What about the Warriors’ second unit?

Stephen Curry had a lot of faith in himself on the final Sunday night of the regular season. You have to if you want to score 47 cold-blooded points in an overtime loss to Portland.

His biggest play though came in the trust he showed in his teammate at the end of regulation. With  time winding down, Curry took the ball and drove to the middle of the paint. He had a bit of an open lane and the defense shaded toward him as he ran off the Draymond Curry pick. Curry saw the double coming and flung the ball over his head to Green quickly (probably too quickly) and Green drove in once and stepped back for the game-tying 3-pointer.

That took a lot of trust to pass up such an important shot. Curry ended up taking the game-winning attempt in Game Three (which he missed . . . or was fouled on depending on your perspective), but the amount Curry and Mark Jackson can trust Golden State’s second unit is absolutely key for the Warriors in trying to find success in this year’s Playoffs.

Already that second unit has been tested with Andrew Bogut’s injury. But so far, the bench has produced somewhat tepidly. Golden State’s bench has provided 33.6 points per game while shooting 40.4 percent. Draymond Green leads the team with 10.0 points per game through the three Playoff games.

Their goal has been clear throughout the season.

“One thing we know about our second group is anytime we step onto the floor, we don’t necessarily have to boost the lead, but we definitely have to maintain it,” Draymond Green said in December. “The way we maintain it is with our energy level on the defensive end. When we play good on the defensive end as a second unit, then I will get a couple buckets or Mo Speights will get it going on the offensive end. Harrison will get a couple of buckets. We feed off of our defense.”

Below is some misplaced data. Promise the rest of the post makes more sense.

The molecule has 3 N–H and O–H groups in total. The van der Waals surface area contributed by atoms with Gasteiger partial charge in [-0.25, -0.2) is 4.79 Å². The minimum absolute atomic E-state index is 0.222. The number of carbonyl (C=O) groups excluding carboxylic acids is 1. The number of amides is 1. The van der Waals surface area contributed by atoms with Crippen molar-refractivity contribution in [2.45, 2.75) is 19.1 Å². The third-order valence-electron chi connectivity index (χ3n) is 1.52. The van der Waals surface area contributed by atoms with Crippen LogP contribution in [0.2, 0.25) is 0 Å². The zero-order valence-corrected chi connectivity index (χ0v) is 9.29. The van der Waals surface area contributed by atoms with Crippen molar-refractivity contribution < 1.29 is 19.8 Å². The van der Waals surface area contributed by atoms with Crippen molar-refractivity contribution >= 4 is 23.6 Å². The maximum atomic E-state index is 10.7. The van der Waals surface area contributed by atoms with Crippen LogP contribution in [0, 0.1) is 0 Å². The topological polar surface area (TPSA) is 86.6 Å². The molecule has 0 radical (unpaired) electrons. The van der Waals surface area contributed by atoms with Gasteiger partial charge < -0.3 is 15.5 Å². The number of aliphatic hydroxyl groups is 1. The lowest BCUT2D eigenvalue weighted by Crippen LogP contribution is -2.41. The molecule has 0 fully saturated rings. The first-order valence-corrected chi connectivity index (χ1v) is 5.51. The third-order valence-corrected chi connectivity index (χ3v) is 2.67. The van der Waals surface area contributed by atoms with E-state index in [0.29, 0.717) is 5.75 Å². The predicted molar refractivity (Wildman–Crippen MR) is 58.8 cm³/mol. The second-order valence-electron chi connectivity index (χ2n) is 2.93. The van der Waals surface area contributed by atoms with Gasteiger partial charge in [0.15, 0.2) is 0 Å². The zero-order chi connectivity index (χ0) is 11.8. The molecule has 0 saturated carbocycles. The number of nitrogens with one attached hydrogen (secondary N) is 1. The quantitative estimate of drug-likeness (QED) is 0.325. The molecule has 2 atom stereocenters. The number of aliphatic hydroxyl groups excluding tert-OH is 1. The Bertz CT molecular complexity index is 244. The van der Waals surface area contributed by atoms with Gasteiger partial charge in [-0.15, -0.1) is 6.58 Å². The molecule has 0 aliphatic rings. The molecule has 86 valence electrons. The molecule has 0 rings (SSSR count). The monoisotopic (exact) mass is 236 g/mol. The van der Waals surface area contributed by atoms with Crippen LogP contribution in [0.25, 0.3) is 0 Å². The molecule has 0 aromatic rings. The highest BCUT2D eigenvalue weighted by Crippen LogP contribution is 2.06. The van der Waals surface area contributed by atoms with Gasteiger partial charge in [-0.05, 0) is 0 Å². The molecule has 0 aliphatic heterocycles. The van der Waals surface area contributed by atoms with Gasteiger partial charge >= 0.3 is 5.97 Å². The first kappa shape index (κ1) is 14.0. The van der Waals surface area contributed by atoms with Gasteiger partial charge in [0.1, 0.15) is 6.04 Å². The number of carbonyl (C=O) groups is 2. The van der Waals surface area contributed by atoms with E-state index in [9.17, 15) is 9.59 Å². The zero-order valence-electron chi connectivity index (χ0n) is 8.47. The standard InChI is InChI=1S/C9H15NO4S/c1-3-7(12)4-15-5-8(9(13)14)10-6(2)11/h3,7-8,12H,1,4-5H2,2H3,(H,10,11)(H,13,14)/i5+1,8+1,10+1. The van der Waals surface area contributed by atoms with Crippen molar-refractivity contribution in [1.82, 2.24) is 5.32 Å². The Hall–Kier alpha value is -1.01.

In the regular season, bench production was always a big issue. Golden State sacrificed its depth in letting Carl Landry and Jarrett Jack walk in free agency to bolster its starting lineup with Andre Iguodala. Harrison Barnes, who broke out in last year’s Playoffs as a part-time starter, struggled to adjust to his new role.

The Warriors cannot play Stephen Curry and Klay Thompson the entire game and the offense takes something of a hit when both are out. So there is not an entirely new bench unit. Golden State’s offense has and does grind to a halt. Defense is where players like Barnes, Green, Jordan Crawford and Steve Blake have to make their mark coming off the bench.

The Bogut injury has sent the front court into a bit of a scramble mode, forcing the team to start Jermaine O’Neal. That has kept Jackson’s second unit intact and maintained similar rotations to the regular season.

There is still that responsibility to maintain leads or close deficits that this unit has to overcome.

“There have been a few times this year where we couldn’t hold onto the lead and Coach had to go back to the starters,” Green said. “You never want that. That is when something freaky may happen and you never know. Those guys did their work and we need to let them get their rest.”

As we are seeing with Oklahoma City, trust in the “other guys” is critical to Playoff success. If the stars and the coach cannot trust you, then it could mean a quick exit for the team. That puts a special onus on Green and the Warriors’ bench players.

About Philip Rossman-Reich

Philip Rossman-Reich is the managing editor for Crossover Chronicles and Orlando Magic Daily. You can follow him on twitter @OMagicDaily